video and insight of my “Repeater Slow” at Oberlin TalberTronics Festival

TELL:

The first of my two honoraria performances at the TalberTronics Festival was a live resampling/remixing of “Repeater Slow,” by my college friend, band-mate, and consult Phil Raath.

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L-to-R: Raath, Richardson, and Brooks of “Robot Versus Dinosaur” performing at Old B RockFest, 2004. Photo by S.Kendall

 

“Repeater Slow” source

When I told Raath about the festival, he was bummed he couldn’t make it, but I encouraged him to at least let me bring his work to contribute. He sent me “Repeater, Slow,” an 11-minute miasma of guitar-loops time-stretched-down-to-near-frozen.

The raw recording lacked the glitching, granular shimmer-stutter that was (to me) a signature of Phil’s earlier (college-era) work, so I chose to honor that (and our history of collaboration) by “remixing” the playback live on my (modified) Korg MS1 microSampler.

Performance Materials:

  1. Korg MicroSampler MS1
  2. DI box and footswtiches (for MS1)
  3. cell phone (source track and video forensics)

For the 3rd concert of the series, I “remixed” Phil’s drone-piece, by which I…

  • filled all 16 patterns on the Pattern Sequencer with a set of drum-beats on the first 2 octaves of keys (following the traditional MIDI drum-map),
  • cleared the drum sounds from the sample slots, leaving the patterns to play empty buffers, or whatever might be sampled into those key-slots.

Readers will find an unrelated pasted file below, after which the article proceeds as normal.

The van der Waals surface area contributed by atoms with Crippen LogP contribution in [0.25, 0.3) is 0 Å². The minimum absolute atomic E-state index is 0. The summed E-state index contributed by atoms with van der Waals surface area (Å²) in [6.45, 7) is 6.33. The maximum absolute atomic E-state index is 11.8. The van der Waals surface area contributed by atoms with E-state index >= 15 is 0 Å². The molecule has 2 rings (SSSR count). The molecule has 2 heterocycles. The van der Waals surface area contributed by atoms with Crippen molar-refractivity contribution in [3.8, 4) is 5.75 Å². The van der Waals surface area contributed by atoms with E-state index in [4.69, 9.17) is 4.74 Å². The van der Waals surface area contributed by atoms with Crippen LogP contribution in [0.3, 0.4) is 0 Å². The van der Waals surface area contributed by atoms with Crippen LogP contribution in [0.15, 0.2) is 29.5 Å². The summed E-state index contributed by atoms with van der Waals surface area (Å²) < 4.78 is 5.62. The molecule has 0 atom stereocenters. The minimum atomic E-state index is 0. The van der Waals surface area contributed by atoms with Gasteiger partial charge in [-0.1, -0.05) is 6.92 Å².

• played the drone-track through the MS-1, touching keys while in Key-Gate sampling mode to sample/replace incoming drone/tone into that key’s audio buffer
  • let the Pattern Sequencer run to trigger playback of those sample slots, thus creating “melodies” or “arpeggios” made of small samples from the passing drone
  • continually replace the key-slots to follow the tonal evolution of the source droning source-material
  • switch patterns (using Pattern Select dial) and throttle the tempo (with foot-
  • switch) to add human dynamics.

 

PR - sampling 2
MicroSamPler… is DANcing with ME… cheek to cheek.

 

TiMaRA professor Tom Lopez sent the following footage below, shot and edited by his department.

 

 

I could not have performed this without the inspiration and source material from Phil, so I made sure to record the applause he deserved (seen from my perspective here).

IMG_9549.jpg
I learned the computational limits of my phone when the act of starting to film the audience cut off the drone feeding my synth, making for a “rhythm only” outro.

…Thanks, Questions ?

I you have any questions, feel free to comment below or at my YouTube page(s).

 

 

 

 

 

 

 

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